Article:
The next factor was the number of follicles smaller than 9 mm in the ovary, and the mean values obtained in the PCOS group (18.3) were significantly higher than the two groups of PCOA (14.6) and the normal group (7.1). The difference in the number of follicles was statistically significant between the two groups of PCOA and the normal. Lam et al. also reported that the average number of follicles was 15 in the PCOS group and 5.5 in the normal group of Chinese women. They also reported that Caucasian women had an average of 16.3 follicles in the PCOS group vs 5.5 in the normal group, which is consistent with our findings (20, 22). The ovarian stroma and uterine artery of all patients were examined by 2D color Doppler and wave spectra were consequently recorded.

The arterial RI derived from the spectrum of ovarian stroma and uterine arteries on each side were calculated separately. The findings of the two sides showed no significant difference in the statistical scale. Therefore, the average RI of ovarian stroma and RI of the uterine arteries on both sides were statistically analyzed. In the statistical analysis, there was a significant difference between the Doppler indexes in these three groups, which is consistent with the study of Lakhani et al. (3).

The volume of the ovary and the number of follicles were associated with amenorrhea and the incidence of hirsutism; furthermore, higher ovarian volume and higher follicle count were found to markedly increase menstrual disorders and hirsutism, which this pathophysiological finding revealed ovarian morphology with clinical manifestations of hyperandrogenism. However, in this study, RI of uterine artery and ovarian stroma were not correlated with menstrual disorder and hirsutism. These findings were similar to those of Lam et al., (20) and (22), that there has been no correlation between ovarian volume, follicle count, RI of uterine and ovarian arteries with anovulation and hirsutism in PCOS patients (20, 22).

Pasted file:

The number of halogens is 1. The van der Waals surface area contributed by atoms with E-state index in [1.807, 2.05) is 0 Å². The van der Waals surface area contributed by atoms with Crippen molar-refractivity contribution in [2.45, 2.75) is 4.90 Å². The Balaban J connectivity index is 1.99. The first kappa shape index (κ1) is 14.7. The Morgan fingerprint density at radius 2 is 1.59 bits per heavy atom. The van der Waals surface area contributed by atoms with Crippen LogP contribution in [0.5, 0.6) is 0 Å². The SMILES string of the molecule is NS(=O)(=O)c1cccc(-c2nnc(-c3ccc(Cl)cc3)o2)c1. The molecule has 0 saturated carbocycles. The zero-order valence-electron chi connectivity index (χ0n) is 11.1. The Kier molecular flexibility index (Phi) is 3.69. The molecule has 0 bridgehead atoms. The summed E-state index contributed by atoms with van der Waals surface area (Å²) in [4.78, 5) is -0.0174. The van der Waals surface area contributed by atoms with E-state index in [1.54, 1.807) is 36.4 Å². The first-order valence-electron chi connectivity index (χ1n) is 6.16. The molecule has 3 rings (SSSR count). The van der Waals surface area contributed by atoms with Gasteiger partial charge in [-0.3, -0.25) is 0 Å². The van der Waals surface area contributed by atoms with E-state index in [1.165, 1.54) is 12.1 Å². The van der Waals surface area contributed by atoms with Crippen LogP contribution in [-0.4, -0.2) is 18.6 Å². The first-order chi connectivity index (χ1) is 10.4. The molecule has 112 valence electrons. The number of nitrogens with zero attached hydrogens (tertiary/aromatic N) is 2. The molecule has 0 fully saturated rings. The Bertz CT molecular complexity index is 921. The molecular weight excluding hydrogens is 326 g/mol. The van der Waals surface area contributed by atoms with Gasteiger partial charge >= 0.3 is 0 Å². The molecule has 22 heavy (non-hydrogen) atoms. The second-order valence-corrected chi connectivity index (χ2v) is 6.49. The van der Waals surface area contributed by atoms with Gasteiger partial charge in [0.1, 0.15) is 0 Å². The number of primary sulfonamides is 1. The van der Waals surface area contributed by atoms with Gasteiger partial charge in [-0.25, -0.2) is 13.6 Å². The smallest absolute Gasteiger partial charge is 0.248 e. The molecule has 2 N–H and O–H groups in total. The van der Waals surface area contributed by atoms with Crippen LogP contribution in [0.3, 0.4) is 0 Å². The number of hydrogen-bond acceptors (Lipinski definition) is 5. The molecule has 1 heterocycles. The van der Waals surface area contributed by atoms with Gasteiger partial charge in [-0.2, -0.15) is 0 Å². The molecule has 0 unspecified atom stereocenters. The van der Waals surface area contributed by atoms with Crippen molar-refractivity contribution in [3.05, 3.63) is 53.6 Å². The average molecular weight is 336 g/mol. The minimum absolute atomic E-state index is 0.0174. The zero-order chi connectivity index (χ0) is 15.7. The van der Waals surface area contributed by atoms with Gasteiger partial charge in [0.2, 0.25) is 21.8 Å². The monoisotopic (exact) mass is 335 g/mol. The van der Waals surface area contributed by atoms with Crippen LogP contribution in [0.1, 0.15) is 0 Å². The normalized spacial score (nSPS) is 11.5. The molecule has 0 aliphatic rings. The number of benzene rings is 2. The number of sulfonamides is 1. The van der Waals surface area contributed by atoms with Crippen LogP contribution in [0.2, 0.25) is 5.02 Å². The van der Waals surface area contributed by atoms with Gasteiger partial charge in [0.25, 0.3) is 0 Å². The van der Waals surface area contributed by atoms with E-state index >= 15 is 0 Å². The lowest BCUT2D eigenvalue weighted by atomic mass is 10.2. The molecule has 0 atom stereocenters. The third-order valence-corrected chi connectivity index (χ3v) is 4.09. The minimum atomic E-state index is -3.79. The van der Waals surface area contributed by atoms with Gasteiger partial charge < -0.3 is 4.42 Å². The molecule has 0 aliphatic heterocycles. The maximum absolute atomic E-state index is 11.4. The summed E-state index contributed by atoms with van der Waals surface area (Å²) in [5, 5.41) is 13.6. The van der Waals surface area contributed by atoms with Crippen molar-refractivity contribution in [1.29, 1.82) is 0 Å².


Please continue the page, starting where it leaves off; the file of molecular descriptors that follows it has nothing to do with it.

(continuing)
Fulghesu et al. evaluated ultrasound findings with hormonal values and they reported that ovarian volume was associated with LH levels in people with PCOS, which showed similar results to the current study outcomes. On the other hand, there was a positive correlation between the numbers of follicles with 17-OH-progesterone in aforementioned study, which was revealed in the present study (21).

In conclusion, the present study was conducted to evaluate the levels of LH, FSH and androgenic hormones free testosterone, 17-OH-progesterone and DHEAS. The percentage of LH above normal in the PCOS group was significantly higher than the PCOA group (48.9 vs 12.5%). This difference was not significant in other hormones.

Overall, the mean ovarian volume of both PCOS and PCOA groups was positively associated with abnormal levels of LH, free testosterone, progesterone 17-OH and DHEAS. In addition, the number of follicles was positively associated with abnormal amounts of free testosterone, progesterone-OH-17 and DHEAS. Meanwhile, there was no association between Doppler indexes and hormonal factors.

Declaration of interest

The authors declare that there is no conflict of interest that could be perceived as prejudicing the impartiality of the research reported.

Funding

This research did not receive any specific grant from any funding agency in the public, commercial or not-for-profit sector.

Author contribution statement

L Y, Z S L, A A S, Z H J and G A planned and designed the study, ran the experiments, ran the analyses, interpreted the results, the manuscript and revised the manuscript; all authors approved the final version of the manuscript.

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References

  • 1

    DarvishiMForootanMAzmodehOForootanMMatinfarH.Studying the frequency of helicobacter pylori infection among women suffering from polycystic ovary resorting to hospital infertility center. Biomedical and Pharmacology Journal 2017 10 7580. (https://doi.org/10.13005/bpj/1083)

    • Crossref
    • Search Google Scholar
    • Export Citation
  • 2

    Pezeshki RadMMohammadifardMRavariHFarrokhDAnsaripourESaremiE.Comparing color doppler ultrasonography and angiography to assess traumatic arterial injuries of the extremities. Iranian Journal of Radiology 2015 12 e14258. (https://doi.org/10.5812/iranjradiol.14258)